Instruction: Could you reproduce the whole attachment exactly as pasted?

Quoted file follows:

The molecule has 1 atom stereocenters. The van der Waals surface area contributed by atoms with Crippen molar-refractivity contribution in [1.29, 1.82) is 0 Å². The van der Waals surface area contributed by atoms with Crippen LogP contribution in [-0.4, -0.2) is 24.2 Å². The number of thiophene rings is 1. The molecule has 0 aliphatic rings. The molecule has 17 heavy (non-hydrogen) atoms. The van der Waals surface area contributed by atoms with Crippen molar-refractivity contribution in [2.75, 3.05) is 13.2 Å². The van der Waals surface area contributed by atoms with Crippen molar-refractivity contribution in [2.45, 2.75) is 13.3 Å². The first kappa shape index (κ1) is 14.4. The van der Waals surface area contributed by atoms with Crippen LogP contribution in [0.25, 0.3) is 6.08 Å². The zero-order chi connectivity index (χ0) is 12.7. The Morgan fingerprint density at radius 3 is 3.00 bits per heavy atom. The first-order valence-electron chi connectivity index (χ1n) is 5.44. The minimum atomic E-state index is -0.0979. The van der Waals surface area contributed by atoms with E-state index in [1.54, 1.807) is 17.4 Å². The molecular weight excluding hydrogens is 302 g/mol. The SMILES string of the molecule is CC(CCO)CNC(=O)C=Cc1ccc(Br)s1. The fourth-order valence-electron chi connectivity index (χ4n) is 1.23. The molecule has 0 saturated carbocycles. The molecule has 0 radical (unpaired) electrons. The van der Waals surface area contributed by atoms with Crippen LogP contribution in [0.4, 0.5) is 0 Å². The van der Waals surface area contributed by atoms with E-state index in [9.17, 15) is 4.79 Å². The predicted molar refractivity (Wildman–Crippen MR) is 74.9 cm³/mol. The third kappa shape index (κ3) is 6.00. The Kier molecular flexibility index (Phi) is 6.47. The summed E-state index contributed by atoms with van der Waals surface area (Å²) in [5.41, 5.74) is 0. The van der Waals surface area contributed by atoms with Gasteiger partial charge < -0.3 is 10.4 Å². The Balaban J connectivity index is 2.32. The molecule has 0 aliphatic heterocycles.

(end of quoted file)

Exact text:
The molecule has 1 atom stereocenters. The van der Waals surface area contributed by atoms with Crippen molar-refractivity contribution in [1.29, 1.82) is 0 Å². The van der Waals surface area contributed by atoms with Crippen LogP contribution in [-0.4, -0.2) is 24.2 Å². The number of thiophene rings is 1. The molecule has 0 aliphatic rings. The molecule has 17 heavy (non-hydrogen) atoms. The van der Waals surface area contributed by atoms with Crippen molar-refractivity contribution in [2.75, 3.05) is 13.2 Å². The van der Waals surface area contributed by atoms with Crippen molar-refractivity contribution in [2.45, 2.75) is 13.3 Å². The first kappa shape index (κ1) is 14.4. The van der Waals surface area contributed by atoms with Crippen LogP contribution in [0.25, 0.3) is 6.08 Å². The zero-order chi connectivity index (χ0) is 12.7. The Morgan fingerprint density at radius 3 is 3.00 bits per heavy atom. The first-order valence-electron chi connectivity index (χ1n) is 5.44. The minimum atomic E-state index is -0.0979. The van der Waals surface area contributed by atoms with E-state index in [1.54, 1.807) is 17.4 Å². The molecular weight excluding hydrogens is 302 g/mol. The SMILES string of the molecule is CC(CCO)CNC(=O)C=Cc1ccc(Br)s1. The fourth-order valence-electron chi connectivity index (χ4n) is 1.23. The molecule has 0 saturated carbocycles. The molecule has 0 radical (unpaired) electrons. The van der Waals surface area contributed by atoms with Crippen LogP contribution in [0.4, 0.5) is 0 Å². The van der Waals surface area contributed by atoms with E-state index in [9.17, 15) is 4.79 Å². The predicted molar refractivity (Wildman–Crippen MR) is 74.9 cm³/mol. The third kappa shape index (κ3) is 6.00. The Kier molecular flexibility index (Phi) is 6.47. The summed E-state index contributed by atoms with van der Waals surface area (Å²) in [5.41, 5.74) is 0. The van der Waals surface area contributed by atoms with Gasteiger partial charge < -0.3 is 10.4 Å². The Balaban J connectivity index is 2.32. The molecule has 0 aliphatic heterocycles.